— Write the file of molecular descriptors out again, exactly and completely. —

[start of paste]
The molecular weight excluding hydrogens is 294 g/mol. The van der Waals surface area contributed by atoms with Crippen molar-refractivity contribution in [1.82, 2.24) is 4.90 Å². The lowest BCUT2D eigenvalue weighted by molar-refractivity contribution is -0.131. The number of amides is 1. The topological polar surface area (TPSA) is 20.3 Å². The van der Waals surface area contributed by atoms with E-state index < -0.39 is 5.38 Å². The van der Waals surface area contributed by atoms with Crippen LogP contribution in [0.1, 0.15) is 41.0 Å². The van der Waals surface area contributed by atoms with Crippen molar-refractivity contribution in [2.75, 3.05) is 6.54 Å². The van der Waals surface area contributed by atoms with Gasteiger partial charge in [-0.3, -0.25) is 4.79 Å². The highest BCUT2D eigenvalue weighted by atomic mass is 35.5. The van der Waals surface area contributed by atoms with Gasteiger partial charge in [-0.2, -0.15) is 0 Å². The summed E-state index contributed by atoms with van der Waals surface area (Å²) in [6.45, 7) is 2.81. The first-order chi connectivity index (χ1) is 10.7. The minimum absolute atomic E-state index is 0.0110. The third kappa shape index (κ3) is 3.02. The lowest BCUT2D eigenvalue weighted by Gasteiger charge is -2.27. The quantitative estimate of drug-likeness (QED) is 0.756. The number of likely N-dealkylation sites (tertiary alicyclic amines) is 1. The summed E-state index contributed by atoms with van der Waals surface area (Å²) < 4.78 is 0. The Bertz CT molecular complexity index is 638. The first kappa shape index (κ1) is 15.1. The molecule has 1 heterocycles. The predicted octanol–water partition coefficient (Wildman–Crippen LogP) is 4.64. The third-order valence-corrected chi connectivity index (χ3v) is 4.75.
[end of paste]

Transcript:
The molecular weight excluding hydrogens is 294 g/mol. The van der Waals surface area contributed by atoms with Crippen molar-refractivity contribution in [1.82, 2.24) is 4.90 Å². The lowest BCUT2D eigenvalue weighted by molar-refractivity contribution is -0.131. The number of amides is 1. The topological polar surface area (TPSA) is 20.3 Å². The van der Waals surface area contributed by atoms with E-state index < -0.39 is 5.38 Å². The van der Waals surface area contributed by atoms with Crippen LogP contribution in [0.1, 0.15) is 41.0 Å². The van der Waals surface area contributed by atoms with Crippen molar-refractivity contribution in [2.75, 3.05) is 6.54 Å². The van der Waals surface area contributed by atoms with Gasteiger partial charge in [-0.3, -0.25) is 4.79 Å². The highest BCUT2D eigenvalue weighted by atomic mass is 35.5. The van der Waals surface area contributed by atoms with Gasteiger partial charge in [-0.2, -0.15) is 0 Å². The summed E-state index contributed by atoms with van der Waals surface area (Å²) in [6.45, 7) is 2.81. The first-order chi connectivity index (χ1) is 10.7. The minimum absolute atomic E-state index is 0.0110. The third kappa shape index (κ3) is 3.02. The lowest BCUT2D eigenvalue weighted by Gasteiger charge is -2.27. The quantitative estimate of drug-likeness (QED) is 0.756. The number of likely N-dealkylation sites (tertiary alicyclic amines) is 1. The summed E-state index contributed by atoms with van der Waals surface area (Å²) < 4.78 is 0. The Bertz CT molecular complexity index is 638. The first kappa shape index (κ1) is 15.1. The molecule has 1 heterocycles. The predicted octanol–water partition coefficient (Wildman–Crippen LogP) is 4.64. The third-order valence-corrected chi connectivity index (χ3v) is 4.75.